Conveyancing

Conveyancing

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In this modern era of convenience shopping, buying a house is probably the most longwinded purchase you'll ever make. This is not just to deter impulse buyers, though part of the time does elapse as a result of due diligence by the lenders of the mortgage. One of the major time-eaters is the conveyancing process, which can easily take two or even three months to complete.


You will need to use a solicitor or licensed conveyor to carry out all the legal work involved with buying and selling a property. Make sure that whoever you choose has experience in this kind of work.


The conveyancing process essentially involves the transfer of "good" title (meaning that the vendor is actually in a legal position to sell) or ownership from one party to another. It sounds very simple, but to be fair, there is quite a bit of work involved. Considering you are unlikely to bear witness to any physical evidence of their work, it can be a little reassuring to know what exactly they are up to all that time:

The process begins in earnest once an offer has been made and accepted on a property and both parties have exchanged details of their solicitors. Your solicitor then liases with the seller's solicitor at the lightening pace of a snail on a tea break to complete all of the legal documentation involved in transferring ownership of a property from the seller to your very good self.

The work that your solicitor undertakes includes:

  • Untangling the legal jargon that you find in the title deeds, which would be complicated and time consuming to understand (at best) without the proper knowledge and experience.

  • Checking the background of your property with the local authority and title searches.

  • Examining the legality of contracts and leases for leasehold properties.

  • Preparation of the contract for sale, which is the culmination of the legal process. The contract contains details of the property, the identity of the buyers and sellers, the price and details of anything that is included with the sale, and the date on which the transaction will take place, also known as the completion date.

  • In the event of their work identifying certain problems or aspects of the sale that are not quite what you wanted, your solicitor may also be of help if you decide to renegotiate the price.


Why use a solicitor? Can it really be that hard? Well, if your lender permits it (which many won't unless you are qualified), and have the time, confidence, intellectual capability and really want to, then you can do it yourself. However, it is very important that the work is all carried out correctly and be prepared for a fair amount of detailed work involved. Remember that if you take on the responsibility yourself and get it wrong, you will have no redress. It will be on your head. Consider this worst-case scenario:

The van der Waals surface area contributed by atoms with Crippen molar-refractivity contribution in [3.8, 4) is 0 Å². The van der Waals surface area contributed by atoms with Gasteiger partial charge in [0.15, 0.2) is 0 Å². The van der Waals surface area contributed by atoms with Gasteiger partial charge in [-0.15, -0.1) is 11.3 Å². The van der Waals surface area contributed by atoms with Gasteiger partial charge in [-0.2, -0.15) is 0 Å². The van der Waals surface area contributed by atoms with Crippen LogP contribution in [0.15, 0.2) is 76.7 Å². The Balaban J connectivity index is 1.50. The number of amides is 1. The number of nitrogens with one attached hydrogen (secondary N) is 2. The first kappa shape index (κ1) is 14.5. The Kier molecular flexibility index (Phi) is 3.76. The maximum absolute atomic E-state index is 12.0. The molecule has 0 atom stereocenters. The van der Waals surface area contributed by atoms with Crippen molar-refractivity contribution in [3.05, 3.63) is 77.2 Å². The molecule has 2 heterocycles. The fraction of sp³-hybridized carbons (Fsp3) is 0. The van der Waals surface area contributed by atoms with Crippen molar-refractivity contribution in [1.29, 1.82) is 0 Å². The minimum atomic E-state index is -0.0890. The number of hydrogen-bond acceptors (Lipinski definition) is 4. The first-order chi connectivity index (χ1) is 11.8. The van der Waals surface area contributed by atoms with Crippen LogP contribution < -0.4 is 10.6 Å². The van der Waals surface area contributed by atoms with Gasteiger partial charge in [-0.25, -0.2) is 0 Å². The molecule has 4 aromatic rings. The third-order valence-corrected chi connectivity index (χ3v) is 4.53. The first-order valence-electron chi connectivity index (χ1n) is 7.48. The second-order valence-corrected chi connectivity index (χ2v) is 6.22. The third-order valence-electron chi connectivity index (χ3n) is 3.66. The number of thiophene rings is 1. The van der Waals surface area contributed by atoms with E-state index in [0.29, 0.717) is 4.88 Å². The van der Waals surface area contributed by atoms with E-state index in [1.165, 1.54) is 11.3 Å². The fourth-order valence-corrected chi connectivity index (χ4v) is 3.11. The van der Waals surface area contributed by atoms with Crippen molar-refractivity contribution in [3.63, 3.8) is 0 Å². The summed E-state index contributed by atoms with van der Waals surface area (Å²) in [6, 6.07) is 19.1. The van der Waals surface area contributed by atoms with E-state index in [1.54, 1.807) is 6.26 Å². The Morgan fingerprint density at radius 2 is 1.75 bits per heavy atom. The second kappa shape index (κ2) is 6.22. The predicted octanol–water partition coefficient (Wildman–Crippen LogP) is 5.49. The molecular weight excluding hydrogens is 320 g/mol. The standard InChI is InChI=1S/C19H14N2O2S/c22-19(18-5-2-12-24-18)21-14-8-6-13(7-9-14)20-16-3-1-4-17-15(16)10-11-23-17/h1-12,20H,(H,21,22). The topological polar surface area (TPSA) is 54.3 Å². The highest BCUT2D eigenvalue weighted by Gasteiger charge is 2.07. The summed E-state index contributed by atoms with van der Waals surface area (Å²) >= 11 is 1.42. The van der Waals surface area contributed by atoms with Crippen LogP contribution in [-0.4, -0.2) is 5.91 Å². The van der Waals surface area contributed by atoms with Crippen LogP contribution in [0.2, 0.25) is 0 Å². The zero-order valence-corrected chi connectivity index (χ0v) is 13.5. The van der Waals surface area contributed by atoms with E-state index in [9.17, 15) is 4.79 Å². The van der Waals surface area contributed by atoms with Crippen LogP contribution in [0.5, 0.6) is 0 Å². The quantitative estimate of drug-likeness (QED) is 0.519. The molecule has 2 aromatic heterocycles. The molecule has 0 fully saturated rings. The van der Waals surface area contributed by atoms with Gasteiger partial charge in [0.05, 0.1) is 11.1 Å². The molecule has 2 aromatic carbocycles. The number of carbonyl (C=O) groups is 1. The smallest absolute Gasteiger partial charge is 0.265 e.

You're buying a flat in an up and coming part of London. You are stretched a bit financially so you decide to have a bash at the conveyancing work. You whiz over all the documents without knowing what you're looking for or how to interpret the results, but you're basically pretty resourceful and everything seems to be in order. The sale goes through. Oh dear oh dear. What have you done? Without knowing it, you have actually just paid one hundred and forty thousand pounds, not for the lease on the lovely flat overlooking the allotments, but the ramshackle shed that occupies those very same vegetable patches. Not only that, you actually share the ownership with Mrs. Quiggins at no. 43 and to make matters worse, you have failed to notice that the lease expires in 2007, at which point the whole area is to be steamrollered to make way for a fruit and vegetable them park. Not your wisest ever purchase really.

OK, so things are not likely to get this bad, but if you miss some important details, such as escalating ground rent, or the existence of a public right of way through your front garden, you could end up pretty annoyed at a later date. The point is, solicitors and conveyancers are trained in what they do, and unless you are absolutely sure you are not going to make a mess of things, you should probably leave it up to them.

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